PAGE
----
Also, my background is in cognitive neuroscience. Having people who are experts in biomechanics and neuropsychological assessment is huge for me to comprehend the full magnitude of the injury and what it entails long-term.
MCC: What excites you about joining the School of Kinesiology?
EV: One of my primary interests as a cognitive neuroscientist is in using the tools we use to explore relationships between brain function and cognitive outcomes to probe mechanisms by which concussive injury may affect brain and cognitive function long-term. One of the things that hit home when I spoke with Dean (Lori) Ploutz-Snyder is that Kinesiology, as a field, supports the study of sports and movement science. There are so many aspects of sports that influence millions of people across our country, and it’s an interesting and important area of study. There is so much about researching sports and sports science that is important. The School of Kinesiology includes a diverse group of researchers exploring a variety of sports-related issues. It’s important in terms of health-based outcomes for kids and adults participating in sports, but also from an economic perspective on the types of opportunities that sports and athletic competitions can bring to cities and areas. It’s a fascinating way of bringing sports researchers together and gives them a home that supports the study of sport, movement, and athletics. The School of Kinesiology will be a great home for my research.
MCC: How can you take your research into concussion and aging and translate it to the general population?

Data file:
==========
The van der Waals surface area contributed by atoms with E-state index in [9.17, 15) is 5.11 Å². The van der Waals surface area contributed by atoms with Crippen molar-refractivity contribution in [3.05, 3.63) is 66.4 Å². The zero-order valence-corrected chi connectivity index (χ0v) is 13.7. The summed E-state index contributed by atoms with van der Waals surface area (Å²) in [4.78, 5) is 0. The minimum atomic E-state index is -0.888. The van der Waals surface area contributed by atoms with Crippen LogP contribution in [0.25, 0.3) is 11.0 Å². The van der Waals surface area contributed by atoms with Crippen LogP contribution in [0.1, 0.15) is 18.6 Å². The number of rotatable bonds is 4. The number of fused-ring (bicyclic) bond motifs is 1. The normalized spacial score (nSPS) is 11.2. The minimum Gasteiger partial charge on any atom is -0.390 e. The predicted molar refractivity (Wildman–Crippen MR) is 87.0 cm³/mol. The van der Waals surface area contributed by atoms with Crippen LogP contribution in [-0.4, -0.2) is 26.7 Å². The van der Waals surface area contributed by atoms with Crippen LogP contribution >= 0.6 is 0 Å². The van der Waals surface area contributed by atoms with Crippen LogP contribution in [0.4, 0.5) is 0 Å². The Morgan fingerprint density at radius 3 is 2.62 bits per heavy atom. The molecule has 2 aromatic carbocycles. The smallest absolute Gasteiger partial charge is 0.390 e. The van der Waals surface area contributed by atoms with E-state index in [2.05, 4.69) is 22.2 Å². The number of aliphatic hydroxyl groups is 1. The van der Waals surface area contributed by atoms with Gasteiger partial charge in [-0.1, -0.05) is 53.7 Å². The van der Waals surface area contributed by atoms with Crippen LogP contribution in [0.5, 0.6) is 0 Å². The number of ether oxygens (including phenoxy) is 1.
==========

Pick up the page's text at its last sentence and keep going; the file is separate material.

EV: Moving forward, I want to look beyond collegiate and NFL players and study a more diverse sample of former athletes. Millions of people participate in sports at the youth, high school, and collegiate levels and have a fairly significant commitment to some kind of athletic event throughout their life. Concussions can affect people at any level of sports. A sports-related concussion is fundamentally different from a motor vehicle concussion, fall, or accident-based concussion. When looking at the long-term effects of concussions, it’s important to look at a more diverse sample of people who participated in athletics when they were younger or currently participate in a recreational league.
We’re learning about the effects concussions can have on the lives of athletes who played at a collegiate or professional level, but what gets lost are the people who played competitively when they were younger and stopped playing. Looking at more of that diversity in the athletic experience and the effects of concussions will be very important in terms of research going forward.